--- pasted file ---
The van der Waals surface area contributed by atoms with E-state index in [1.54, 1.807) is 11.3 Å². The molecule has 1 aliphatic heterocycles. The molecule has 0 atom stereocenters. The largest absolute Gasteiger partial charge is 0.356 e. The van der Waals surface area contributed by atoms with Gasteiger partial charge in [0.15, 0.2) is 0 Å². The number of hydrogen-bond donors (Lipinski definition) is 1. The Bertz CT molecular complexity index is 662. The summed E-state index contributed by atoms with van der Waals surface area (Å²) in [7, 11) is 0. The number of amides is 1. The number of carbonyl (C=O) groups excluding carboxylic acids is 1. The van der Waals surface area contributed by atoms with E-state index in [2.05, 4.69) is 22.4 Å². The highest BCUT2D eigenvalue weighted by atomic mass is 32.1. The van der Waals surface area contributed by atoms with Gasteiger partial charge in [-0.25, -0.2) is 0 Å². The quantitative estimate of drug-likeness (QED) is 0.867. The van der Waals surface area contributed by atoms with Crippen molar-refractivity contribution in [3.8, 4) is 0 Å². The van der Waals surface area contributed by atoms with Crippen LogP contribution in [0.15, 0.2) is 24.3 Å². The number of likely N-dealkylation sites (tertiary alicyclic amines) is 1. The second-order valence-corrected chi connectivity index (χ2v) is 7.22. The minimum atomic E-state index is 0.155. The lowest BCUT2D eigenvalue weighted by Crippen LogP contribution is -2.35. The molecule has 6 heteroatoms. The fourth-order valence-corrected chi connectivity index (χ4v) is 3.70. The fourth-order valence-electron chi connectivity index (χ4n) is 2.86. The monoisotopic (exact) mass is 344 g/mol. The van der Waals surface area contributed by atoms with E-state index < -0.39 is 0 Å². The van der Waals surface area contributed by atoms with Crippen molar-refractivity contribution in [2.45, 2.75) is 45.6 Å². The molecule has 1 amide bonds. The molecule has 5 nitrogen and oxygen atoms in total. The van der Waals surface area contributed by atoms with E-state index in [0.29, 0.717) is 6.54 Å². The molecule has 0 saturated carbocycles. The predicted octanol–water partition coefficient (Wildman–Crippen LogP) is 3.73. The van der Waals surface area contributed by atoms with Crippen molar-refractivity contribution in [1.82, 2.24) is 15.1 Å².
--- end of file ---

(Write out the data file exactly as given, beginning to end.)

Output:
The van der Waals surface area contributed by atoms with E-state index in [1.54, 1.807) is 11.3 Å². The molecule has 1 aliphatic heterocycles. The molecule has 0 atom stereocenters. The largest absolute Gasteiger partial charge is 0.356 e. The van der Waals surface area contributed by atoms with Gasteiger partial charge in [0.15, 0.2) is 0 Å². The number of hydrogen-bond donors (Lipinski definition) is 1. The Bertz CT molecular complexity index is 662. The summed E-state index contributed by atoms with van der Waals surface area (Å²) in [7, 11) is 0. The number of amides is 1. The number of carbonyl (C=O) groups excluding carboxylic acids is 1. The van der Waals surface area contributed by atoms with E-state index in [2.05, 4.69) is 22.4 Å². The highest BCUT2D eigenvalue weighted by atomic mass is 32.1. The van der Waals surface area contributed by atoms with Gasteiger partial charge in [-0.25, -0.2) is 0 Å². The quantitative estimate of drug-likeness (QED) is 0.867. The van der Waals surface area contributed by atoms with Crippen molar-refractivity contribution in [3.8, 4) is 0 Å². The van der Waals surface area contributed by atoms with Crippen LogP contribution in [0.15, 0.2) is 24.3 Å². The number of likely N-dealkylation sites (tertiary alicyclic amines) is 1. The second-order valence-corrected chi connectivity index (χ2v) is 7.22. The minimum atomic E-state index is 0.155. The lowest BCUT2D eigenvalue weighted by Crippen LogP contribution is -2.35. The molecule has 6 heteroatoms. The fourth-order valence-corrected chi connectivity index (χ4v) is 3.70. The fourth-order valence-electron chi connectivity index (χ4n) is 2.86. The monoisotopic (exact) mass is 344 g/mol. The van der Waals surface area contributed by atoms with E-state index < -0.39 is 0 Å². The van der Waals surface area contributed by atoms with Crippen molar-refractivity contribution in [2.45, 2.75) is 45.6 Å². The molecule has 1 amide bonds. The molecule has 5 nitrogen and oxygen atoms in total. The van der Waals surface area contributed by atoms with E-state index in [0.29, 0.717) is 6.54 Å². The molecule has 0 saturated carbocycles. The predicted octanol–water partition coefficient (Wildman–Crippen LogP) is 3.73. The van der Waals surface area contributed by atoms with Crippen molar-refractivity contribution in [1.82, 2.24) is 15.1 Å².